Legionella bacteria was positively identified by the Florida Department of Health in Sarasota County (FDOH) after testing of a hot water heater in the fitness area at the IslandWalk at West Villages gated community in North Port, FL, according to news reports.

However, the FDOH believes the pool and spa area are where people came into contact with the bacteria, despite the fact that those areas returned negative results for the bacteria after testing.

FDOH officials said that by the end of February, 13 residents had been confirmed with Legionnaires’ disease, which is a severe type of pneumonia caused by Legionella infection. No additional cases have been seen in nearly a month, so officials said they believe the threat is contained.

“The temperature of the water heater was lower than it should have been,” Environmental Health Director Tom Higginbotham said. “This was a low-use hot water heater that wasn’t serving any showers, just hand sinks, so I don’t see any negligence at this point.”

Domestic water heaters need to be maintained at 140 degrees Fahrenheit and water delivered at the faucet at a minimum of 122 degrees in order to control the growth of Legionella, according to the Occupational Safety and Health Administration.

The spa and pools have been sanitized, according to IslandWalk officials, and they are replacing the contaminated water heater.

IslandWalk at the West Villages
The pool and spa area at IslandWalk remain temporarily closed until health officials give the all clear.

IslandWalk at the West Villages

IslandWalk at the West Villages is an 830-acre, gated, lakefront community of luxury single-family homes, patio homes, and townhomes surrounded by lakes and preserves. The community’s features include a resort center, fitness center, movement studio, resort and lap pools, and sports courts.

North Port is located in southern Sarasota County.

Residents or visitors to the IslandWalk gated community who are exhibiting pneumonia- or flu-like symptoms (see symptoms below) should seek immediate medical attention from their primary health-care provider.

Legionnaires’ facts and figures

Legionnaires’ disease – also called legionellosis and Legionella pneumonia – is a severe type of pneumonia or lung infection. According to the Centers for Disease Control and Prevention (CDC), an estimated 25,000 cases of pneumonia due to Legionella bacteria (Legionella pneumophila) occur each year, but only 5,000 cases are reported because of its nonspecific signs and symptoms.

Ten percent of those who become infected with Legionnaires’ disease will die from the infection.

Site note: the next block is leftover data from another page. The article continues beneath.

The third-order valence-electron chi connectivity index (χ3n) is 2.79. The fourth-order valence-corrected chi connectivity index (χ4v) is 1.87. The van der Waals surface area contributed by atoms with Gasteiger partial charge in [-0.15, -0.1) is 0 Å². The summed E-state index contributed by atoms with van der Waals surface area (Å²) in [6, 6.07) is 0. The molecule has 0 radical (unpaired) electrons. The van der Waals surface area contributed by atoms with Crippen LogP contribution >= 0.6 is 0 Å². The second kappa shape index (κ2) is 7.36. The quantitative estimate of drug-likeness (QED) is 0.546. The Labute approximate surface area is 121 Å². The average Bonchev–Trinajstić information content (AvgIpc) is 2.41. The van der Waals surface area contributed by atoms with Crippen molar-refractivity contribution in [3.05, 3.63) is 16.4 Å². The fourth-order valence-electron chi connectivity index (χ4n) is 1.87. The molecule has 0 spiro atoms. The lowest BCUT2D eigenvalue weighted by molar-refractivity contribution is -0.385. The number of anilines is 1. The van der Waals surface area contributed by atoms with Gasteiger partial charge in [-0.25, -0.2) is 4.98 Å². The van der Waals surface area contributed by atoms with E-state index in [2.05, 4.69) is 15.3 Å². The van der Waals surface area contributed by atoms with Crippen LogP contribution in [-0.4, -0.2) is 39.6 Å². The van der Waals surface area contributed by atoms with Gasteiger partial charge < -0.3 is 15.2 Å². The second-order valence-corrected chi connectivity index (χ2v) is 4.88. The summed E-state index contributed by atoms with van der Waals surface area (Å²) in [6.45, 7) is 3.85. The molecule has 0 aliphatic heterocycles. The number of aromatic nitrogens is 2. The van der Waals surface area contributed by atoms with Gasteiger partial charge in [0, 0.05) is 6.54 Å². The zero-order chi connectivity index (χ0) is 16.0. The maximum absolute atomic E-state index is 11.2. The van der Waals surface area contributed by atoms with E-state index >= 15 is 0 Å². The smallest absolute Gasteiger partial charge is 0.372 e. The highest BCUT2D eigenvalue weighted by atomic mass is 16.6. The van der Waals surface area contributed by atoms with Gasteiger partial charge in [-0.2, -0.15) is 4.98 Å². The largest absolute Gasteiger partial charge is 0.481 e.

Contracting Legionella
Legionella bacteria are contracted by inhaling microscopic water droplets, usually in the form of mist or vapor. The bacteria, which grow best in warm water, are found primarily in human-made environments.

Outbreaks have been linked to a number of sources, such as:

  • hot water tanks and heaters
  • showers and faucets
  • swimming pools
  • hot tubs and whirlpools
  • equipment used in physical therapy
  • mist machines and hand-held sprayers
  • the cooling towers of air conditioning systems
  • large plumbing systems
  • water systems such as those used in hospitals, nursing homes, and hotels
  • decorative fountains.

People also can contract Legionnaires’ disease when they “aspirate” contaminated drinking water – that is, choking or coughing while drinking can cause water to go down the wrong pipe into the lungs.

It is also possible to contract Legionnaires’ disease from home plumbing systems, although the vast majority of outbreaks have occurred in large buildings because complex systems amplify the conditions for bacteria to grow and spread more easily.

Who is most at risk for infection?
Anyone can get the disease, but those most susceptible to infection include:

  • people 50 years of age or older
  • smokers, current and former
  • heavy drinkers of alcoholic beverages
  • people with chronic lung disease
  • people with compromised immune systems
  • recipients of organ transplants
  • individuals who are on specific drug protocols (corticosteroids, to name one).

Symptoms are numerous
Legionnaires’ disease is similar to other types of pneumonia (lung infection). Symptoms can resemble flu-like symptoms in the following forms:

  • cough
  • shortness of breath
  • fever
  • muscle aches
  • headaches
  • gastrointestinal symptoms, such as nausea, vomiting, and diarrhea.